Why I don’t make my children share

96
8861 views
children share - sharing - kids sharing - children sharing

Sally Johnson

Growing up with two siblings, some of the biggest fights I remember were when we fought over a favourite toy. I still remember vividly one particular almighty row in the back of the car.

My little brother kept snatching a little troll with bright orange hair that I had brought with me to play with on the long journey. I don’t think he even really wanted it that badly but he knew it was winding me up to take it from me. We must have been screaming and shouting at each other really loudly, as this is also one of the few times I recall my mother losing her patience with us both. She ended up yelling and shrieking at us to stop the fight.

The worst thing was (and the reason I probably remember this incident so vividly) was that HE ended up with the troll. Mum had just had enough of the bickering and squabbling and had ended up making me share the toy with my brother because he was littler than me.

I always flashback to that day when I am told that we should make our children share.

children share - sharing - kids sharing - children sharingNow that I’m a mother

Looking back now that I’m a mum myself, I can totally get why my mother flipped and took action to stop us tearing strips off each other over a tiny plastic toy. We must have been driving her insane.

But I also remember clearly the feeling of complete injustice and frustration. It just wasn’t fair.

I think that memory is one of the reasons why I don’t make my own children share. Right from the get go, when they were both little, I never made them hand over a toy just because I said so, or stop what they were enjoying playing with or doing just because their sister wanted a go.

I’m no pushover though and there are rules. It’s just that having to share is just not one of them. Let me explain.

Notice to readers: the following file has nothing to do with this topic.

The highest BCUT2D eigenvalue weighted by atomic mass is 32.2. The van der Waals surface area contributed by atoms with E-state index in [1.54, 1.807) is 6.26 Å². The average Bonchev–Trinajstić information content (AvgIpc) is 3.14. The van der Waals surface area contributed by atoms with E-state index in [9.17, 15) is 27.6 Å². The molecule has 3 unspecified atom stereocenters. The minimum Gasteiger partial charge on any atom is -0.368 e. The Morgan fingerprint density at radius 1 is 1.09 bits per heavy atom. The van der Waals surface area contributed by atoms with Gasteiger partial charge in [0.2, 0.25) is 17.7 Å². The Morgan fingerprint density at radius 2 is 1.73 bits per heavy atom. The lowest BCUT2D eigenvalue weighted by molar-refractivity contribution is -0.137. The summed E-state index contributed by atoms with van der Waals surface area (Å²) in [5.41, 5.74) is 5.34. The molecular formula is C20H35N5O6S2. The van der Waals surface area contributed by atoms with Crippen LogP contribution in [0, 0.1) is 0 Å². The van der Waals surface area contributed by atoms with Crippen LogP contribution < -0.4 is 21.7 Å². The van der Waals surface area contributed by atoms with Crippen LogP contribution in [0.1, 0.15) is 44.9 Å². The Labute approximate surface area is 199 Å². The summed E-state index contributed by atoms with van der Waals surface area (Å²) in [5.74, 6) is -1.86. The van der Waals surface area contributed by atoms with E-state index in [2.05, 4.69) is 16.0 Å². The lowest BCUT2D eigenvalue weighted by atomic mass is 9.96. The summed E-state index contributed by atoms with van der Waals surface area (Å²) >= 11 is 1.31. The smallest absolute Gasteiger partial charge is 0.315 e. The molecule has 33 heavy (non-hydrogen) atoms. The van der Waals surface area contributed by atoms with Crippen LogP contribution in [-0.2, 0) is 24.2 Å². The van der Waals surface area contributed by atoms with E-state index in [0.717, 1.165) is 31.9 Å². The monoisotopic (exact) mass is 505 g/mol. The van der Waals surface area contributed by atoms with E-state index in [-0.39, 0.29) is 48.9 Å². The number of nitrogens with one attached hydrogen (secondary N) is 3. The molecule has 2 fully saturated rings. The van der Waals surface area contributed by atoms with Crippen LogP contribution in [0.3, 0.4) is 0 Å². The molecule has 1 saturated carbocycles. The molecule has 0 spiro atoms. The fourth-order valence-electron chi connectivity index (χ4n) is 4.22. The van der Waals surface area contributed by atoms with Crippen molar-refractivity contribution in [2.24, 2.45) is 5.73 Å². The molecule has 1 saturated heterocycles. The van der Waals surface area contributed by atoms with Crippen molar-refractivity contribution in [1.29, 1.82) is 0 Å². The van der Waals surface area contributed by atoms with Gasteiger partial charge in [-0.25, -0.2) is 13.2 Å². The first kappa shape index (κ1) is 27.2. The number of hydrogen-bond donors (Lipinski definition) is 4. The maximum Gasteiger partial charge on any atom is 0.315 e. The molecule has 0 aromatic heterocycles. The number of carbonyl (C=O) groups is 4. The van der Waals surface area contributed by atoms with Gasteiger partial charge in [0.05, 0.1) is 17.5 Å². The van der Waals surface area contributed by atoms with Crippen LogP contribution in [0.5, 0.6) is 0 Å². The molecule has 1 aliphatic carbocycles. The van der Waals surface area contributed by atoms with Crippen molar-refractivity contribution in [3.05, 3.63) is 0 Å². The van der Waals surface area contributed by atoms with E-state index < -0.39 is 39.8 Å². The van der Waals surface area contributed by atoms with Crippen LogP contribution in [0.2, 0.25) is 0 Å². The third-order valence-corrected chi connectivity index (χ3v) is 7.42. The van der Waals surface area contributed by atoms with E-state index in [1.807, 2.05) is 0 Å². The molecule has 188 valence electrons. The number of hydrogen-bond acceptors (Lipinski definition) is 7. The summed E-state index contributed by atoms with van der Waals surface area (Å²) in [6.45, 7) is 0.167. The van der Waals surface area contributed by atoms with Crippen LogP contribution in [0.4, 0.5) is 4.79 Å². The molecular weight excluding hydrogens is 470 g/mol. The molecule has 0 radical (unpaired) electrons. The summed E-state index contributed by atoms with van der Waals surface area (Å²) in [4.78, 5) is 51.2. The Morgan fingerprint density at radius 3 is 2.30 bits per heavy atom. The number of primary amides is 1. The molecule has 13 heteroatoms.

Sharing toys

First of all both my girls have one or two toys that are really special to them. They’ve both got a scraggy, loved comforter.

One’s a rabbit and one’s a dog and they carry them around wherever they go. The golden rule is that they never have to share these. Unless they want to, of course (they never want to!).

To make things easier we put these cherished special toys on a high shelf when their friends come round to play, so they’re safe and out of the way.

Most of the other toys in the house are to share. But if one child is playing with a toy and the other one wants it, then they can ask for a turn or ask to join in but if they are told ‘no’ then they just, have to wait.

Don’t get me wrong my kids are not saints with an unusually zen approach to life. For a start they’re 4 and 6. Ages not known for their skills of reasoning and patience. But, the difference is, that instead of sorting out a spat by insisting they share I use other techniques.

I’ll get out a different toy and encourage them to play with that while they wait for their turn. Or I might grab a board game or a craft activity that we can do together.

I’ll find a way to move them away from their sibling who is playing with the desired toy by asking them to come and help me do something exciting, like mix up some cupcake mixture in the kitchen. Because I’ve done this from the get go both my girls are now getting pretty used to the rules and are much better at waiting.

children share - sharing - kids sharing - children sharingMontessori agrees

I was having coffee with one of my mum friends recently and I was telling her how I didn’t make my children share. She works as a teacher in a Montessori nursery and said that this was the same approach they had in the playroom.

She told me about the simple rule of the nursery – if someone is playing with something then it is not available until they put it back on the shelf. She explained that because this rule was so clear and simple, the children just followed it and there were very rarely any issues.

Another lesson learned

I suppose by not making my children share, I’ve been teaching them to wait. And waiting is hard for little kids so I help them find something to do to help pass the time and keep their patience.

I even empathise with them about how frustrating it is to have to wait their turn. But I still don’t make them share.

I actually think that waiting is a really important skill to learn. In this world nobody gets what they want just because they want it. Sometimes even when we want something really badly we have to be patient.

I’m hoping that my not making my children share but by teaching them about waiting and being patient will help them as they go further into the big wide world. And just because I’m not making my children share, that doesn’t mean that I’m not teaching them to be kind and to care.

See our article 10 fun ways to start letters with your toddler on how to get them familiar with their first letters.

5896